The manufacturing industry's renaissance over the past few years has slowed a bit recently, but the sector continues to make gains thanks to high demand and a strong economy. Activity is still to chugging along, albeit at a slightly diminished pace, and that's still good news for the industry as a whole.
June's PMI - a measure of all activity in the manufacturing sector - came in at a reading of 51.7, down from 52.1 in May, but any number over 50 is considered positive, according to the latest Manufacturing ISM Report On Business from the Institute for Supply Management. Production and employment seem to be the biggest drivers of activity, as both came in with readings above 54, while new orders, supplier deliveries, new export orders and imports were all at or above 50.
Meanwhile, inventories for both manufacturers and customers are declining, prices have taken a hit, and order backlogs are shrinking, the report said. Some of these aren't necessarily a bad thing, and may be explained by higher levels of production and hiring. Nonetheless, 12 of the ISM's 18 subsectors within the manufacturing industry saw growth in June.
Timothy Fiore, chairman of the Institute for Supply Management's Manufacturing Business Survey Committee, noted that this was the third straight month of slowing growth, and much of it can be explained by concerns about the ongoing "trade war" between China and the U.S.
A closer look
Even in places where the industry has been a bit up-and-down of late, things still seem to be moving in the right direction. In New York, for instance, July has proven to be a strong month of activity, powering the manufacturing sector out of June's decline and back into positive territory, according to the latest Empire State Manufacturing Survey from the Federal Reserve Bank of New York.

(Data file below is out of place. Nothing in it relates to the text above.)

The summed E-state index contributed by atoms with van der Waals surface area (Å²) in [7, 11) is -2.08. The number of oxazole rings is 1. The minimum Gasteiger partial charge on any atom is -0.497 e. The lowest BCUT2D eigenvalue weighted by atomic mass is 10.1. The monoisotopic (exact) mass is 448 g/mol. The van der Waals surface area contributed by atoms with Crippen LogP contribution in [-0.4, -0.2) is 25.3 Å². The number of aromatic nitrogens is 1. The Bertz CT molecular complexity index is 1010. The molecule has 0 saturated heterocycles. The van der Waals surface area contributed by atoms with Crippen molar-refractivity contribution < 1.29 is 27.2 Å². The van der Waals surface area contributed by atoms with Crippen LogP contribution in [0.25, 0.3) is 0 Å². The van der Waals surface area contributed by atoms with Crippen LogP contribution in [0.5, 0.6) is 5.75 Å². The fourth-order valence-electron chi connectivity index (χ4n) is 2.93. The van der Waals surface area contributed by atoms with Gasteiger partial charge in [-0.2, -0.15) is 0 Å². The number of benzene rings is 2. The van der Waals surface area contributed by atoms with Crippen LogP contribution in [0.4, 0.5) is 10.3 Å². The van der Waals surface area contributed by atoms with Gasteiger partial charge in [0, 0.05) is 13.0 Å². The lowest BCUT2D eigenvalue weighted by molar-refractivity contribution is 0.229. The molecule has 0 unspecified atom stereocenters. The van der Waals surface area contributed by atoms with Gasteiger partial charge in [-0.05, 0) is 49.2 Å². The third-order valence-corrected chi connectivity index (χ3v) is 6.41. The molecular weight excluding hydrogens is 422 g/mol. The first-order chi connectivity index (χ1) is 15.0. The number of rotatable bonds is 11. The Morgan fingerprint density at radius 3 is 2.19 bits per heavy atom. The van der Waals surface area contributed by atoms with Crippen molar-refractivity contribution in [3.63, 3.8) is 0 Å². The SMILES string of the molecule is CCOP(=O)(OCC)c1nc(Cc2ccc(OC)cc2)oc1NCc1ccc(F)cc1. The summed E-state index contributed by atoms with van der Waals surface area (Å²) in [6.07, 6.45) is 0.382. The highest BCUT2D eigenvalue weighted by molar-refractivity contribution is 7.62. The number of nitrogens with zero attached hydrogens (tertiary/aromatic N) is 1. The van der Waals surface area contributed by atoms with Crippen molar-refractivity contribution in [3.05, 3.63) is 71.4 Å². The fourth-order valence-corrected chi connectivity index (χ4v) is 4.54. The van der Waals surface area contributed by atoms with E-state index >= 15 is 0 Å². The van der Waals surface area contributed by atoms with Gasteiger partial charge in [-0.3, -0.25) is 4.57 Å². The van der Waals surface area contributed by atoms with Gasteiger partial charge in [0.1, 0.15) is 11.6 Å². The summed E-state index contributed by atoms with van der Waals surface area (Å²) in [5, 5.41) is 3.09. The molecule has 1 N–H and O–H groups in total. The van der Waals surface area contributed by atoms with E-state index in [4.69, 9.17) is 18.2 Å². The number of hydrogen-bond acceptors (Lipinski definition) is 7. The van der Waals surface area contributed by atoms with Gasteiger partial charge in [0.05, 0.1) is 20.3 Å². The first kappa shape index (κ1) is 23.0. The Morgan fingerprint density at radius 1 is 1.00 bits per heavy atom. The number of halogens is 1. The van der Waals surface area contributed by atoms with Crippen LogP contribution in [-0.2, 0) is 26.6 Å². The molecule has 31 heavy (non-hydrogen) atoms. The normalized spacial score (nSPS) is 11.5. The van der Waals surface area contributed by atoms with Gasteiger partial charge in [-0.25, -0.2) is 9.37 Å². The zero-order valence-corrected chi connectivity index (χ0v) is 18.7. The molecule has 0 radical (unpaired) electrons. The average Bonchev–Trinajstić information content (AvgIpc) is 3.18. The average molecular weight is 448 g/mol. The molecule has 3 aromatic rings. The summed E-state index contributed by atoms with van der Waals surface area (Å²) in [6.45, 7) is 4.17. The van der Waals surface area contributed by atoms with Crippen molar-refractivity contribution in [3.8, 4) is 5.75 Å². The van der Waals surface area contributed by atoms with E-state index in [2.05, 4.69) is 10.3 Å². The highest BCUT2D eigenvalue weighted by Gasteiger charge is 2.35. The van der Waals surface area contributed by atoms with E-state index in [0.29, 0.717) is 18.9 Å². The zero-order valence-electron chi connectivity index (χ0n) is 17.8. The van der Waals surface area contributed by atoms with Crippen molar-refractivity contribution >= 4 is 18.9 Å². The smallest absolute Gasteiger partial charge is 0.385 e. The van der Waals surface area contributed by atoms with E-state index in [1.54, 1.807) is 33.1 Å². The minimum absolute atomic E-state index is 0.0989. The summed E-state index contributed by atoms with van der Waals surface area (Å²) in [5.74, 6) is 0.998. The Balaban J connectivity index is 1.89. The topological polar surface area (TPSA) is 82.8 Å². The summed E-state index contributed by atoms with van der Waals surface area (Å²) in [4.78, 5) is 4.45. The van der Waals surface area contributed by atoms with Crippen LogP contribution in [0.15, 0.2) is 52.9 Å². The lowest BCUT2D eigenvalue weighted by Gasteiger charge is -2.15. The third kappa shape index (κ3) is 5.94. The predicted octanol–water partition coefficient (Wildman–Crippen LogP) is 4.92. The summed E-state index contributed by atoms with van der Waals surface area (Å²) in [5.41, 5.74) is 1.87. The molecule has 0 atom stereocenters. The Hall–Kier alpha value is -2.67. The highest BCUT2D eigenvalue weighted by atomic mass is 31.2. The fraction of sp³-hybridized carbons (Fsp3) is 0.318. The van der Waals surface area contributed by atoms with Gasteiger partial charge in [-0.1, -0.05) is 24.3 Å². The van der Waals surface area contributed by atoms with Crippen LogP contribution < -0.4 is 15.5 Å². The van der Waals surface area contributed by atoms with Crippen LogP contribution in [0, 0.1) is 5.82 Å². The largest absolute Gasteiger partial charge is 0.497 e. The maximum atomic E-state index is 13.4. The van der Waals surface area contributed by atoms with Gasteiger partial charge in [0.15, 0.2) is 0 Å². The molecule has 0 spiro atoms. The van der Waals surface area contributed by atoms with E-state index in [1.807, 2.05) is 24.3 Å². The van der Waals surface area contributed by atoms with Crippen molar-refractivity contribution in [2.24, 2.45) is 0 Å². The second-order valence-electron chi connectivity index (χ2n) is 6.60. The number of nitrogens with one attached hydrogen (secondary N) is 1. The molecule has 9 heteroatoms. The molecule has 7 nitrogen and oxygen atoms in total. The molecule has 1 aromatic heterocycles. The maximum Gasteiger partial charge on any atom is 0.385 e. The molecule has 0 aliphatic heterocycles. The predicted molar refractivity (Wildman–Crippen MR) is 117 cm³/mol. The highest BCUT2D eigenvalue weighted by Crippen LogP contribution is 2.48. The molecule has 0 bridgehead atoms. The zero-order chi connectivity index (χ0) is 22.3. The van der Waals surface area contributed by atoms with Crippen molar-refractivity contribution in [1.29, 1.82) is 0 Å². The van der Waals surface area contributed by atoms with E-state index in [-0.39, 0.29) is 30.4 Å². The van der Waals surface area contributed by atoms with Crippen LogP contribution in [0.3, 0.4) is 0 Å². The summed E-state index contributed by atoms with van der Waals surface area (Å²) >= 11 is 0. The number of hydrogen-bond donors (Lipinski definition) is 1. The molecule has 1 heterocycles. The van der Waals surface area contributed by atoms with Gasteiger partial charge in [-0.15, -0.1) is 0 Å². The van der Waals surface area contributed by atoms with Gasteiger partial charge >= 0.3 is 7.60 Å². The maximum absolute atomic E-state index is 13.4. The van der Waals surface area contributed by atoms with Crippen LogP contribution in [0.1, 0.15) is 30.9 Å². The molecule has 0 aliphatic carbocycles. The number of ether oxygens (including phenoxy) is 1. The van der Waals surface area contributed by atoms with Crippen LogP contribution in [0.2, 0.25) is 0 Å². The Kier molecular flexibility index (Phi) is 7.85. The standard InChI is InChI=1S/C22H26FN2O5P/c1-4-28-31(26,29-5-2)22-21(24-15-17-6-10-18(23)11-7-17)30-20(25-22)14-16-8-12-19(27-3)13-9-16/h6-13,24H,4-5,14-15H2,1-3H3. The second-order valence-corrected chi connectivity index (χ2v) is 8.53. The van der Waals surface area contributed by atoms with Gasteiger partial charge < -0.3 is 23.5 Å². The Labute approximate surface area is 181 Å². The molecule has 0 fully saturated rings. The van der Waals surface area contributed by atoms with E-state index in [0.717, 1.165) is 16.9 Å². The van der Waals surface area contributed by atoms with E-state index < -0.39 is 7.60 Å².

More companies are seeing stronger conditions these days than the ones who say their stance is declining, and moreover, companies were largely optimistic about where the next six months are headed, the survey found. Many businesses were also reporting that their workers were putting in more hours, though more also reported fewer employees.
Meanwhile, 58% of Americans today feel the manufacturing industry is vital to the economy, and the same number say they have a positive view of the sector overall, according to polling from the Brookings Institute. Interestingly, the majority aren't confident about what the future of the industry holds, but 23% say the biggest issue holding manufacturing back these days is government regulation, marking the single largest group for whom an impediment was identifiable. However, the plurality of respondents - 34% - said they weren't sure what was holding back a stronger U.S. manufacturing sector.
With all this in mind, it's vital for any manufacturer that's looking to bring on more workers - or simply retain the ones they have already - to continually ensure they are offering the best possible combination of high salary and strong benefits. Doing so is important to engaging workers and job candidates alike.
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